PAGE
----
After four years at Yeshiva University (YU), Toronto-born Ari Cuperfain has graduated as valedictorian of Yeshiva College, an uncommon feat for a Canadian at the New York-based university.
“It was very humbling,” said the 22-year-old chemistry major, who will be starting his graduate studies in the same discipline at the University of Toronto this summer. “The calibre of students there is really great, so it was very nice to represent them.”
Last semester, Canadians comprised about 3.6 per cent of YU’s undergraduate body, which totalled 2,137.
Cuperfain spoke at the May 29 awards ceremony, where he discussed applying the values taught at YU to the general world. He said he emphasized the importance of ethics and taking the moral path.
Cuperfain said he was nominated for valedictorian of Yeshiva College, YU’s undergraduate college of arts and sciences for men, because he was in the Top 10 in terms of grades.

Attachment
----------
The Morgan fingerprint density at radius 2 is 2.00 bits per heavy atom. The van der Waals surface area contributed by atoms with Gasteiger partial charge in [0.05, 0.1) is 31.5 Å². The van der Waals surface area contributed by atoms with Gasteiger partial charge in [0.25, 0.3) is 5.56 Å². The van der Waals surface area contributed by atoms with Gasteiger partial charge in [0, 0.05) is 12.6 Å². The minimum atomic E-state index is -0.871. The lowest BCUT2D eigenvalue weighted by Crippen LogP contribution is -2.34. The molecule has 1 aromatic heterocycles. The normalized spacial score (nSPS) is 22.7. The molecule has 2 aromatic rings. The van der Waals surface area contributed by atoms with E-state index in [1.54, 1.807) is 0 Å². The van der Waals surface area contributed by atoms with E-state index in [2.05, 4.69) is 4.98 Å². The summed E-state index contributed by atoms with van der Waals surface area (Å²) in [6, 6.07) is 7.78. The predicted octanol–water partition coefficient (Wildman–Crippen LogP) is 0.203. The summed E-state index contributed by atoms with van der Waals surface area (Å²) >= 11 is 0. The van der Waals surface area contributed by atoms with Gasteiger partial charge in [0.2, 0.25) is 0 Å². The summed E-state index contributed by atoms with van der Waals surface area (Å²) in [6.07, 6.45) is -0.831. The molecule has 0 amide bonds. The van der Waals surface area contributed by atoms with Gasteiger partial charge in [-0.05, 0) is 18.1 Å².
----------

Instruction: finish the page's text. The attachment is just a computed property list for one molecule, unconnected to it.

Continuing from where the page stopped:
He sent in a personal statement and resume outlining his involvement on campus, including a program he helped create called Student Teachers and Researchers Teach Science (START Science), which brought him into elementary school classrooms to interest kids in science.
He said the program is an example of some of the opportunities for students at YU. He also spent a year in Israel studying at Bar-Ilan University prior to enrolling at YU, and when he was considering YU, he worried that he would be at a disadvantage compared to graduates from secular schools.
However, a representative from YU told him that students at secular universities often spend their spare time in Jewish extracurricular activities such as Hasbara or Hillel. But at YU, students typically spend their time in the chemistry club or on the debate team.
For example, “I’m a science guy and I did a lot of stuff in the writing centre,” he said.
That kind of involvement enriched his experience at the university, he said, so his advice to a student thinking of entering the school would be to take advantage of every opportunity.
“Seek out these opportunities and don’t be bashful in terms of going outside of your comfort zone,” he said.